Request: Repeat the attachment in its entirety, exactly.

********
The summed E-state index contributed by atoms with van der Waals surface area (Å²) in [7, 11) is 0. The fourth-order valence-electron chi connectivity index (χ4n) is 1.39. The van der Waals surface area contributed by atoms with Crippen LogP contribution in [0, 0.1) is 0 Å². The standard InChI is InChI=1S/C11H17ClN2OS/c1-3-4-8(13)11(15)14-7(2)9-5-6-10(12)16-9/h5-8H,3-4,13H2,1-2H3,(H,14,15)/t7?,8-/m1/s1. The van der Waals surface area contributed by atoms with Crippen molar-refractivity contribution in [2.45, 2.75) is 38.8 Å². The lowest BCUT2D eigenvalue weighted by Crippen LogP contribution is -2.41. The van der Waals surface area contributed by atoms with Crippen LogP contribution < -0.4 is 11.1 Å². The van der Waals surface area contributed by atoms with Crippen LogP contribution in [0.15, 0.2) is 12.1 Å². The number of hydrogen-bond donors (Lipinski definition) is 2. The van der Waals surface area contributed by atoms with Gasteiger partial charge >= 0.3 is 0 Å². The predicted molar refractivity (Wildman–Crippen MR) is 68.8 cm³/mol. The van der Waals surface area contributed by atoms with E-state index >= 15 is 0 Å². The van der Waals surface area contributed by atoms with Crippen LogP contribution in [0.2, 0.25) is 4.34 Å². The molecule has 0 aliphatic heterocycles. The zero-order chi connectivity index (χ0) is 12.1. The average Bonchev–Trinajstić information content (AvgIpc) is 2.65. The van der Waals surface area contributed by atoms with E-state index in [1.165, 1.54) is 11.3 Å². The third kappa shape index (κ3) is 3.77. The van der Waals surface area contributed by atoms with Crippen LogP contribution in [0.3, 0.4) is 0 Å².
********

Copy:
The summed E-state index contributed by atoms with van der Waals surface area (Å²) in [7, 11) is 0. The fourth-order valence-electron chi connectivity index (χ4n) is 1.39. The van der Waals surface area contributed by atoms with Crippen LogP contribution in [0, 0.1) is 0 Å². The standard InChI is InChI=1S/C11H17ClN2OS/c1-3-4-8(13)11(15)14-7(2)9-5-6-10(12)16-9/h5-8H,3-4,13H2,1-2H3,(H,14,15)/t7?,8-/m1/s1. The van der Waals surface area contributed by atoms with Crippen molar-refractivity contribution in [2.45, 2.75) is 38.8 Å². The lowest BCUT2D eigenvalue weighted by Crippen LogP contribution is -2.41. The van der Waals surface area contributed by atoms with Crippen LogP contribution < -0.4 is 11.1 Å². The van der Waals surface area contributed by atoms with Crippen LogP contribution in [0.15, 0.2) is 12.1 Å². The number of hydrogen-bond donors (Lipinski definition) is 2. The van der Waals surface area contributed by atoms with Gasteiger partial charge >= 0.3 is 0 Å². The predicted molar refractivity (Wildman–Crippen MR) is 68.8 cm³/mol. The van der Waals surface area contributed by atoms with E-state index >= 15 is 0 Å². The van der Waals surface area contributed by atoms with Crippen LogP contribution in [0.2, 0.25) is 4.34 Å². The molecule has 0 aliphatic heterocycles. The zero-order chi connectivity index (χ0) is 12.1. The average Bonchev–Trinajstić information content (AvgIpc) is 2.65. The van der Waals surface area contributed by atoms with E-state index in [1.165, 1.54) is 11.3 Å². The third kappa shape index (κ3) is 3.77. The van der Waals surface area contributed by atoms with Crippen LogP contribution in [0.3, 0.4) is 0 Å².